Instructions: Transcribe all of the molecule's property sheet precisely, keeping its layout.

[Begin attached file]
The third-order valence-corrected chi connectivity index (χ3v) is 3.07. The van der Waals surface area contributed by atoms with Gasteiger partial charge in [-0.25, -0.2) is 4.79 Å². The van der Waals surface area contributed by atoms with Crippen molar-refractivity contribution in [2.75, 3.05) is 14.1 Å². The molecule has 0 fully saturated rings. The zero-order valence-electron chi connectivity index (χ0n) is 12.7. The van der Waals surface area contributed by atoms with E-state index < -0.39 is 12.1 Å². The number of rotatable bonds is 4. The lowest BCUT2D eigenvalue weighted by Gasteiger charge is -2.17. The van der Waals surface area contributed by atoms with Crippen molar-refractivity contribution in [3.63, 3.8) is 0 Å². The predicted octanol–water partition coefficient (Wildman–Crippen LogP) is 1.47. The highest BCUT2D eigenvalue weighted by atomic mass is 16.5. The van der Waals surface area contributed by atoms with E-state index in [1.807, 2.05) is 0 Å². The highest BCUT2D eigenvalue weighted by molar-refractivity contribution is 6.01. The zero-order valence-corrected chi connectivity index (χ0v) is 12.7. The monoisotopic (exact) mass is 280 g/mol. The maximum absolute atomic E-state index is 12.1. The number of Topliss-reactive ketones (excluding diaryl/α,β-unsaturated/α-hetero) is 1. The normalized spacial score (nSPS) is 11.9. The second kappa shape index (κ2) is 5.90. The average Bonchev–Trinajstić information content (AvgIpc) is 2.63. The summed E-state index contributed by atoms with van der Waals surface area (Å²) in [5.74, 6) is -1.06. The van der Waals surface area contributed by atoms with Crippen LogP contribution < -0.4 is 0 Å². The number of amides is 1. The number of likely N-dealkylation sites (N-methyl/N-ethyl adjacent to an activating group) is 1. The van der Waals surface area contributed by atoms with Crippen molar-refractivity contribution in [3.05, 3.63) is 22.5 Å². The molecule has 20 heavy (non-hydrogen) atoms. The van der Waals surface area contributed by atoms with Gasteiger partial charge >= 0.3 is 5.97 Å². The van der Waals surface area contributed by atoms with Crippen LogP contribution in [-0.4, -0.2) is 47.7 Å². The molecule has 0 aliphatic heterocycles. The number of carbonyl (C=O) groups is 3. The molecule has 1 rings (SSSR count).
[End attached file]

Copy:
The third-order valence-corrected chi connectivity index (χ3v) is 3.07. The van der Waals surface area contributed by atoms with Gasteiger partial charge in [-0.25, -0.2) is 4.79 Å². The van der Waals surface area contributed by atoms with Crippen molar-refractivity contribution in [2.75, 3.05) is 14.1 Å². The molecule has 0 fully saturated rings. The zero-order valence-electron chi connectivity index (χ0n) is 12.7. The van der Waals surface area contributed by atoms with E-state index < -0.39 is 12.1 Å². The number of rotatable bonds is 4. The lowest BCUT2D eigenvalue weighted by Gasteiger charge is -2.17. The van der Waals surface area contributed by atoms with Crippen molar-refractivity contribution in [3.63, 3.8) is 0 Å². The predicted octanol–water partition coefficient (Wildman–Crippen LogP) is 1.47. The highest BCUT2D eigenvalue weighted by atomic mass is 16.5. The van der Waals surface area contributed by atoms with E-state index in [1.807, 2.05) is 0 Å². The highest BCUT2D eigenvalue weighted by molar-refractivity contribution is 6.01. The zero-order valence-corrected chi connectivity index (χ0v) is 12.7. The monoisotopic (exact) mass is 280 g/mol. The maximum absolute atomic E-state index is 12.1. The number of Topliss-reactive ketones (excluding diaryl/α,β-unsaturated/α-hetero) is 1. The normalized spacial score (nSPS) is 11.9. The second kappa shape index (κ2) is 5.90. The average Bonchev–Trinajstić information content (AvgIpc) is 2.63. The summed E-state index contributed by atoms with van der Waals surface area (Å²) in [5.74, 6) is -1.06. The van der Waals surface area contributed by atoms with Crippen LogP contribution < -0.4 is 0 Å². The number of amides is 1. The number of likely N-dealkylation sites (N-methyl/N-ethyl adjacent to an activating group) is 1. The van der Waals surface area contributed by atoms with Crippen molar-refractivity contribution in [3.05, 3.63) is 22.5 Å². The molecule has 20 heavy (non-hydrogen) atoms. The van der Waals surface area contributed by atoms with Gasteiger partial charge >= 0.3 is 5.97 Å². The van der Waals surface area contributed by atoms with Crippen LogP contribution in [-0.4, -0.2) is 47.7 Å². The molecule has 0 aliphatic heterocycles. The number of carbonyl (C=O) groups is 3. The molecule has 1 rings (SSSR count).